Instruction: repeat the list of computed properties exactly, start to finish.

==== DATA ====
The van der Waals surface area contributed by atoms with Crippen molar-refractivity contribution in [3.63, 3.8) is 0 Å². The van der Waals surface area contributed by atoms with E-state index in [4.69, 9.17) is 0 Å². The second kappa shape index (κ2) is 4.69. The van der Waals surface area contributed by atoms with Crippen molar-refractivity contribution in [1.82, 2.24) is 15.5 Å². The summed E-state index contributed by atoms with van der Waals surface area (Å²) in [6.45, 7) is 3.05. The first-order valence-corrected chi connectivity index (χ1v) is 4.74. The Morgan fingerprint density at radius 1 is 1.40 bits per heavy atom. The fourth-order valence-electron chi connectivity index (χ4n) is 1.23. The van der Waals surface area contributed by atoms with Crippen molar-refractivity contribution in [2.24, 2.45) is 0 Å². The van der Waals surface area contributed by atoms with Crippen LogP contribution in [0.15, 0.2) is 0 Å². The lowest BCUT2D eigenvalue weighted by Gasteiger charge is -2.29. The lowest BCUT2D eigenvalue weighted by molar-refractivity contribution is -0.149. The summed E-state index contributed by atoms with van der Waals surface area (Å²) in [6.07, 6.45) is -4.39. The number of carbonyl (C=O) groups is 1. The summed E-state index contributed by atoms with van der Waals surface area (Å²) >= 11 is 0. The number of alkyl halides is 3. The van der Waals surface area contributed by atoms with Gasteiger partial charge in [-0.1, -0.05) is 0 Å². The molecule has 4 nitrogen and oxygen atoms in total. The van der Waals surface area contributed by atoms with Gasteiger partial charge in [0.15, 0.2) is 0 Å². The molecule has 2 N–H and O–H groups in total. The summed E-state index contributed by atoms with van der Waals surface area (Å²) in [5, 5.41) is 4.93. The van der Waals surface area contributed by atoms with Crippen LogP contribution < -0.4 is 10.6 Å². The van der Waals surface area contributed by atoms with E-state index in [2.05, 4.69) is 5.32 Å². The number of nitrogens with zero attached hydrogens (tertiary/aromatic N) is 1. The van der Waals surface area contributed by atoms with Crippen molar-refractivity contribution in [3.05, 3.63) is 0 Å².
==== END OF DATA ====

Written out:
The van der Waals surface area contributed by atoms with Crippen molar-refractivity contribution in [3.63, 3.8) is 0 Å². The van der Waals surface area contributed by atoms with E-state index in [4.69, 9.17) is 0 Å². The second kappa shape index (κ2) is 4.69. The van der Waals surface area contributed by atoms with Crippen molar-refractivity contribution in [1.82, 2.24) is 15.5 Å². The summed E-state index contributed by atoms with van der Waals surface area (Å²) in [6.45, 7) is 3.05. The first-order valence-corrected chi connectivity index (χ1v) is 4.74. The Morgan fingerprint density at radius 1 is 1.40 bits per heavy atom. The fourth-order valence-electron chi connectivity index (χ4n) is 1.23. The van der Waals surface area contributed by atoms with Crippen molar-refractivity contribution in [2.24, 2.45) is 0 Å². The van der Waals surface area contributed by atoms with Crippen LogP contribution in [0.15, 0.2) is 0 Å². The lowest BCUT2D eigenvalue weighted by Gasteiger charge is -2.29. The lowest BCUT2D eigenvalue weighted by molar-refractivity contribution is -0.149. The summed E-state index contributed by atoms with van der Waals surface area (Å²) in [6.07, 6.45) is -4.39. The number of carbonyl (C=O) groups is 1. The summed E-state index contributed by atoms with van der Waals surface area (Å²) >= 11 is 0. The number of alkyl halides is 3. The van der Waals surface area contributed by atoms with Gasteiger partial charge in [-0.1, -0.05) is 0 Å². The molecule has 4 nitrogen and oxygen atoms in total. The van der Waals surface area contributed by atoms with Gasteiger partial charge in [0.15, 0.2) is 0 Å². The molecule has 2 N–H and O–H groups in total. The summed E-state index contributed by atoms with van der Waals surface area (Å²) in [5, 5.41) is 4.93. The van der Waals surface area contributed by atoms with Crippen LogP contribution < -0.4 is 10.6 Å². The van der Waals surface area contributed by atoms with E-state index in [2.05, 4.69) is 5.32 Å². The number of nitrogens with zero attached hydrogens (tertiary/aromatic N) is 1. The van der Waals surface area contributed by atoms with Crippen molar-refractivity contribution in [3.05, 3.63) is 0 Å².